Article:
The first classes began September 12, 1955, with 56 students. The first dean was Irving London. It was the first new medical school to open in New York City since 1897. The Sue Golding Graduate Division was established in 1957 to offer Doctor of Philosophy degrees in biomedical disciplines. The Medical Scientist Training Program, a combined MD–PhD program, was established in 1964. The Clinical Research Training Program, which confers Master of Science degrees in clinical research methods, began in July 1998.

The world's first coronary artery bypass surgery was performed May 2, 1960 at Einstein by a team led by Robert H. Goetz and the thoracic surgeon, Michael Rohman with the assistance of Jordan Haller and Ronald Dee.

In February 2015, Yeshiva University announced the transfer of ownership of Einstein to the Montefiore Health System, in order to eliminate a large deficit from the university's financial statements. The medical school accounted for approximately two-thirds of the university's annual operating deficits, which had reached about $100 million before the announcement. On September 9, 2015, the agreement between Yeshiva and Montefiore was finalized, and financial and operational control of Albert Einstein College of Medicine was transferred to Montefiore. Yeshiva University continued to grant Einstein's degrees until 2018, as the medical school achieved independent degree-granting authority in the spring of 2019.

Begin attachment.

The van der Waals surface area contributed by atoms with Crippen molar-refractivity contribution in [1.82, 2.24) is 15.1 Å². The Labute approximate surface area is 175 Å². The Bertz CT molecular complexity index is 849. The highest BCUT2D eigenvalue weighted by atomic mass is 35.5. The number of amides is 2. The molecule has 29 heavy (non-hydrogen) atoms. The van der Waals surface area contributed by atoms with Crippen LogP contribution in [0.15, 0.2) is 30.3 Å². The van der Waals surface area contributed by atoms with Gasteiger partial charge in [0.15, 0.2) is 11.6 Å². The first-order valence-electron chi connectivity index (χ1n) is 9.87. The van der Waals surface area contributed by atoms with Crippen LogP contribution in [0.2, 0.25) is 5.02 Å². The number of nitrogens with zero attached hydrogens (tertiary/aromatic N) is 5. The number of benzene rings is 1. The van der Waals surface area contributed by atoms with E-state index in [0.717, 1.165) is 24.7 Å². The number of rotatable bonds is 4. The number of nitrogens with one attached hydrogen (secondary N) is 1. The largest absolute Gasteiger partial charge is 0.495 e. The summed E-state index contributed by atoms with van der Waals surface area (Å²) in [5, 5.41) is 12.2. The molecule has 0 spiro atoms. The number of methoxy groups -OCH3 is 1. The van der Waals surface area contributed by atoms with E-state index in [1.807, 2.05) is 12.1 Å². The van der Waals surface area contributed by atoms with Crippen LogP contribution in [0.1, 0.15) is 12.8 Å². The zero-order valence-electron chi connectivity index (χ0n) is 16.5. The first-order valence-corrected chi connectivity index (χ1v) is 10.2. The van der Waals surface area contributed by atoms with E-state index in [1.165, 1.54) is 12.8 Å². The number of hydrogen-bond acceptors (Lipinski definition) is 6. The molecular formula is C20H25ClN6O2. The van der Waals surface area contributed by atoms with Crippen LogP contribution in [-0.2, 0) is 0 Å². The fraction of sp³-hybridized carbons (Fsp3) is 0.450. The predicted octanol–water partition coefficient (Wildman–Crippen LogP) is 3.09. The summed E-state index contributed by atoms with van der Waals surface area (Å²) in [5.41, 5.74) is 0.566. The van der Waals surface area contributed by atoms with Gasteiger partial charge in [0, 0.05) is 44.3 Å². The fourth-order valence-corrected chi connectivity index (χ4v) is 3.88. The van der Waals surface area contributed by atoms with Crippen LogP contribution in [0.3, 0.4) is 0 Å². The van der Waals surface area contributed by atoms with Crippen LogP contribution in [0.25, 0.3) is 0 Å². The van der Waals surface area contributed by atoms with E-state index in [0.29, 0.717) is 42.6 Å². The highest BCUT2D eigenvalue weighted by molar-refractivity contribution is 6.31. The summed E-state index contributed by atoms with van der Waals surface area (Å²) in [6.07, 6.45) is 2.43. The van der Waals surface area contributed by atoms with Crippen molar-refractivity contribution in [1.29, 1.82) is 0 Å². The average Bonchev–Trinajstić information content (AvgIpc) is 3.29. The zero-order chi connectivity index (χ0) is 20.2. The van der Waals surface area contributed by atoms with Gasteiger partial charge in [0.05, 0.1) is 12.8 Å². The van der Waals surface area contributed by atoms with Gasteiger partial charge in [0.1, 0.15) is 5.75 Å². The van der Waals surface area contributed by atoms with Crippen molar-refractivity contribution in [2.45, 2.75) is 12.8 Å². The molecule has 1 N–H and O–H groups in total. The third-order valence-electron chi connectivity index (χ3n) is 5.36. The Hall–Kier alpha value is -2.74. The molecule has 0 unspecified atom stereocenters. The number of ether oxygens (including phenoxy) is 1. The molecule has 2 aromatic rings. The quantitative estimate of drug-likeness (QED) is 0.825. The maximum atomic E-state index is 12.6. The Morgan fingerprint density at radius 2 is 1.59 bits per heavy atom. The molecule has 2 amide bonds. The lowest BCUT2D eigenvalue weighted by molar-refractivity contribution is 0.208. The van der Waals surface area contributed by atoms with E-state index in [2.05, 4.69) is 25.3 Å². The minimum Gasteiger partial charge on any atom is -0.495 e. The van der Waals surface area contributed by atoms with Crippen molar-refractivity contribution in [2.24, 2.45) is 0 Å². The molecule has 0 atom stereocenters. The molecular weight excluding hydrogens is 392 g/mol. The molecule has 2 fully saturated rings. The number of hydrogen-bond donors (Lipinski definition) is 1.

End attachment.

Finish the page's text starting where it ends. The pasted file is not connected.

In February 2024, Ruth Gottesman, who had been a long-time professor at the medical school and is head of the board of trustees, donated $1 billion to the school to make free tuition available to all students in perpetuity.

Student body

There are 183 first-year medical students in the Class of 2025. 9,773 people applied for seats, and 1,200 were interviewed. 60% of the class identify as women and 20% identify with groups underrepresented in medicine. Ages range from 21 to 34 with an average age of 23.5. 16% of students were born outside the United States and students come from 17 U.S. states. Students have an excellent track record of volunteer service.

Academics

The Michael F. Price Center for Genetic and Translational Medicine and Harold and Muriel Block Research Pavilion (top) and the main complex at the Albert Einstein College of Medicine

MD program